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The Best 20 Novels

For you who like to read and enjoy good stories, we have decided to create a wide and special section, with the idea that you can enjoy the best novels whenever you like. 

As part of our work, we have selected books that are really interesting and have been developed by talented writers; this has led us to create a wide collection of the best in literature.

Covering all existing literary genres, including internationally renowned authors and those of a new generation, and works classified as classics and others with the potential to become classics, we create a selection worthy of our readers. 

Stories developed in incredible settings, with unforgettable characters, and truly captivating and impressive plots, are the ones captured in each of the novels that are part of this section of our digital library.

It is a real pleasure for us to offer you this beautiful and complete selection of the best novels of the universal literary world.

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Best Current Novels

Writers worthy of following, reading, and admiring are constantly emerging, enriching, and expanding the literary world with their creations that qualify as the best current novels.

These new authors impress with their emotionally charged stories, unique characters, and unforgettable atmospheres; they are the ones in charge of continuing the legacy of classic writers and delighting readers with modern narratives.

In this opportunity, we share with you our selection of the best current novels, so that you can enjoy these new and contemporary books.

1) The Candy House

Author: Jennifer Egan

The Candy House Author Jennifer Egan

The Candy House is a novel written by Jennifer Egan. It deals with subjects such as the memory and quest for authenticity and human connection.

The book opens with the staggeringly brilliant Bix Bouton, whose company, Mandala, is so successful that he is “one of those tech demi-gods with whom we’re all on a first-name basis.” Bix is forty, with four kids, restless, and desperate for a new idea, when he stumbles into a conversation group, mostly Columbia professors, one of whom is experimenting with downloading or “externalizing” memory. 

Within a decade, Bix’s new technology, “Own Your Unconscious”—which allows you access to every memory you’ve ever had, and to share your memories in exchange for access to the memories of others—has seduced multitudes. But naturally, some people disagree on whether a collective consciousness is a good thing.

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2) To Kill a Mockingbird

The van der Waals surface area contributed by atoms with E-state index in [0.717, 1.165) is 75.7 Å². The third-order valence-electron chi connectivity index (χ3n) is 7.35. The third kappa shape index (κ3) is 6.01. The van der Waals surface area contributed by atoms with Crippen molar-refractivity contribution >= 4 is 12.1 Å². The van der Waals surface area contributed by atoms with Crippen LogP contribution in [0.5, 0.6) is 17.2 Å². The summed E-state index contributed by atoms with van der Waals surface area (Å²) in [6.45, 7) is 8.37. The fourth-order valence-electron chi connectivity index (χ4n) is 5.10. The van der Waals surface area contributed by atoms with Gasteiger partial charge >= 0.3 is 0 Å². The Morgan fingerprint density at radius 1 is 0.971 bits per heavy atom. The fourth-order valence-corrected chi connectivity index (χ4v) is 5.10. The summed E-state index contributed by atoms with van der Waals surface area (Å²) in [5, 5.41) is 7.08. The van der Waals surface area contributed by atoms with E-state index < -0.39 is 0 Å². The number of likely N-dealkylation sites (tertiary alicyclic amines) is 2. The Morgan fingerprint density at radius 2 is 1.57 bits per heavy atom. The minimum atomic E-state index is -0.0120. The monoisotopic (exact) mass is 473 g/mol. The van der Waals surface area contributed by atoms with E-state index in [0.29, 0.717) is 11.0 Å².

Author: Harper Lee

To Kill a Mockingbird Author Harper Lee

To Kill a Mockingbird is a novel by the American author Harper Lee. The book is both a young girl’s coming-of-age story and a darker drama about the roots and consequences of racism and prejudice, probing how good and evil can coexist within a single community or individual.

Set in the small Southern town of Maycomb, Alabama, during the Depression, the story follows three years in the life of 8-year-old Scout Finch, her brother, Jem, and their father, Atticus–three years punctuated by the arrest and eventual trial of a young black man accused of raping a white woman. 

Though her story explores big themes, Harper Lee chooses to tell it through the eyes of a child. The result is a tough and tender novel about race, class, justice, and the pain of growing up.

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3) Invisible Man

Author: Ralph Ellison

Invisible Man Author Ralph Ellison

Invisible Man is a novel by Ralph Ellison. It addresses many of the social and intellectual issues faced by African Americans in the early twentieth century, including black nationalism, the relationship between black identity and Marxism, and the reformist racial policies of Booker T. Washington, as well as issues of individuality and personal identity.

The novel is a journey from the Deep South to the streets and basements of Harlem with horrifying battles where black men are reduced to fighting animals, to a Communist rally where they are elevated to the status of trophies. Ralph Ellison’s nameless protagonist ushers readers into a parallel universe that throws our own into harsh and even hilarious relief. 

Suspenseful and sardonic, narrated in a voice that takes in the symphonic range of the American language, black and white, Invisible Man is one of the most audacious and dazzling novels of our century.

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4) Sea of Tranquility

Author: Emily St. John Mandel

Sea of Tranquility Author Emily St. John Mandel

Sea of Tranquility is a 2022 novel by the Canadian writer Emily St. John Mandel. This is a story of art, time travel, love, and plague that takes the reader from Vancouver Island in 1912 to a dark colony on the moon five hundred years later, unfurling a story of humanity across centuries and space.

Edwin St. Andrew is eighteen years old when he crosses the Atlantic by steamship. He enters the forest, spellbound by the beauty of the Canadian wilderness, and suddenly hears the notes of a violin echoing in an airship terminal—an experience that shocks him to his core. 

Two centuries later a famous writer named Olive Llewellyn is on a book tour. Within the text of Olive’s best-selling pandemic novel lies a strange passage: a man plays his violin for change in the echoing corridor of an airship terminal as the trees of a forest rise around him.